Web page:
I'm sorry but if you're living in fear of someone stealing your fingerprint of a can of coke you touched, a beer bottle, or something else (yet people seem to magically forget that chances are someone else also touched those things and would have their fingerprints on them) you touched then you might as well just stay locked up in your room forever.
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Old Sep 24, 2013, 05:53 PM   #928
becomingwater
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Join Date: Aug 2011
Quote:
Originally Posted by locust76 View Post
Congratulations, you weren't paying attention!

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Had to think of this:
http://www.youtube.com/watch?v=V-fRuoMIfpw
haha ok
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Old Sep 25, 2013, 12:00 PM   #929
turtle777
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Quote:
Originally Posted by tbrinkma View Post
Not at all. The sub-epidermal scan doesn't change the pattern of your fingerprint. The structures that make up your fingerprint exist pretty deep into your skin. What it does is provide resilience to surface damage, such as paper cuts and the like.[COLOR="#808080"]
.
In the keynote, Apple made it sound like a security feature.

That was misleading at best.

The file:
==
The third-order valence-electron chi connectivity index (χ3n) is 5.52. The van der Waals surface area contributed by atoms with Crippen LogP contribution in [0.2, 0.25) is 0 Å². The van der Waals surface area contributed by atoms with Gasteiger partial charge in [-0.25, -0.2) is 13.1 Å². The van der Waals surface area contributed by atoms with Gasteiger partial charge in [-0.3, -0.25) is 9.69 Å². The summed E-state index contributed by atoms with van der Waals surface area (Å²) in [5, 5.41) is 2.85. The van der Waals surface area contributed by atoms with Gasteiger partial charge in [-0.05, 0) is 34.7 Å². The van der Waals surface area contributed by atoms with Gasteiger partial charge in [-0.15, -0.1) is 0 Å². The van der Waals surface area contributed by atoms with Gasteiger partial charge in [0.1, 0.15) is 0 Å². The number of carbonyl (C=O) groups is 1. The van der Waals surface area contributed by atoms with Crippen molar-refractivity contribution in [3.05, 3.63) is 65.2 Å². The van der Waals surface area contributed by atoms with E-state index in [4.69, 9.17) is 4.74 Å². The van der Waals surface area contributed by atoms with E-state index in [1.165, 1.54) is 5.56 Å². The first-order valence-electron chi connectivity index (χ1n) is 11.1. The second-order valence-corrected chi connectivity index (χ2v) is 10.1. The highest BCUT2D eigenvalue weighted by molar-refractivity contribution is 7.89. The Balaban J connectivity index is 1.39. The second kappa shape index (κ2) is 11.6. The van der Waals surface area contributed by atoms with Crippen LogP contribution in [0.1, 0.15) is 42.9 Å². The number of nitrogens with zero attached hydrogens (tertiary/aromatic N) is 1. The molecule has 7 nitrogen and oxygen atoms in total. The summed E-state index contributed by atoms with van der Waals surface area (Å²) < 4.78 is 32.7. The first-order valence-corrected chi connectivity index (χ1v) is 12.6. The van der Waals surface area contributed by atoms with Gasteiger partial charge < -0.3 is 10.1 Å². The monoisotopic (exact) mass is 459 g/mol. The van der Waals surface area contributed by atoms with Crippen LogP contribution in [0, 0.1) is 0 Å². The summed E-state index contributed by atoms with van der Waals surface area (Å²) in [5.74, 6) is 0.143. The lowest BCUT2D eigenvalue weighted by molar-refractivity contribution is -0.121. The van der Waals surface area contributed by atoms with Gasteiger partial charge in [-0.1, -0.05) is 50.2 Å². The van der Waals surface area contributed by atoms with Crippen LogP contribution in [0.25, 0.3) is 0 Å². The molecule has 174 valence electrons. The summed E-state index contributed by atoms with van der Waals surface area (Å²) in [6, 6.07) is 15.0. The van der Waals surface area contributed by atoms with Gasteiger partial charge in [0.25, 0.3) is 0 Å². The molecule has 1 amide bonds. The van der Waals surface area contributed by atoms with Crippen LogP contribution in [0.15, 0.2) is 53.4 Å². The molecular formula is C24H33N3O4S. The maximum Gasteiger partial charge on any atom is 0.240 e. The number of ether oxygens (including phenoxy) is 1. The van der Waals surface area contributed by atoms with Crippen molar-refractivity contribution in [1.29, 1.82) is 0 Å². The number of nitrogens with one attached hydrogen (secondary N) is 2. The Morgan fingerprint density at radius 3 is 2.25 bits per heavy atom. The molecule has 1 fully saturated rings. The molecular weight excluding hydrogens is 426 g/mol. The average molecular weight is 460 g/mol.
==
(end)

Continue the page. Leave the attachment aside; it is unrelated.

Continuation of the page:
Didn't they say Touch ID wouldn't be as easily fooled as older fingerprint systems

-t
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Old Sep 25, 2013, 05:02 PM   #930
Macjack
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Join Date: Jul 2002
Dumb and Dumberer

Quote:
Originally Posted by rish View Post
Sorry Mack but if you're gullible enough to believe girls aren't smart and can't be crooks that's your problem.

As I said scan a body part you don't readily use to lift a beer bottle, cup or turn a door knob!

Again, problem solved.
What I did was exactly warning of too good to be true circumstances, so that they put up their defenses.

But some guys from the UK don't understand a text, when they read it. Is that why you lost your Empire?
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Old Sep 26, 2013, 08:34 AM   #931
charlesdayton
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Join Date: Oct 2011
If someone with that kind of knoledge, equipment and dedication is after your data, you probably already have bodyguards protecting you and your phone 24/7.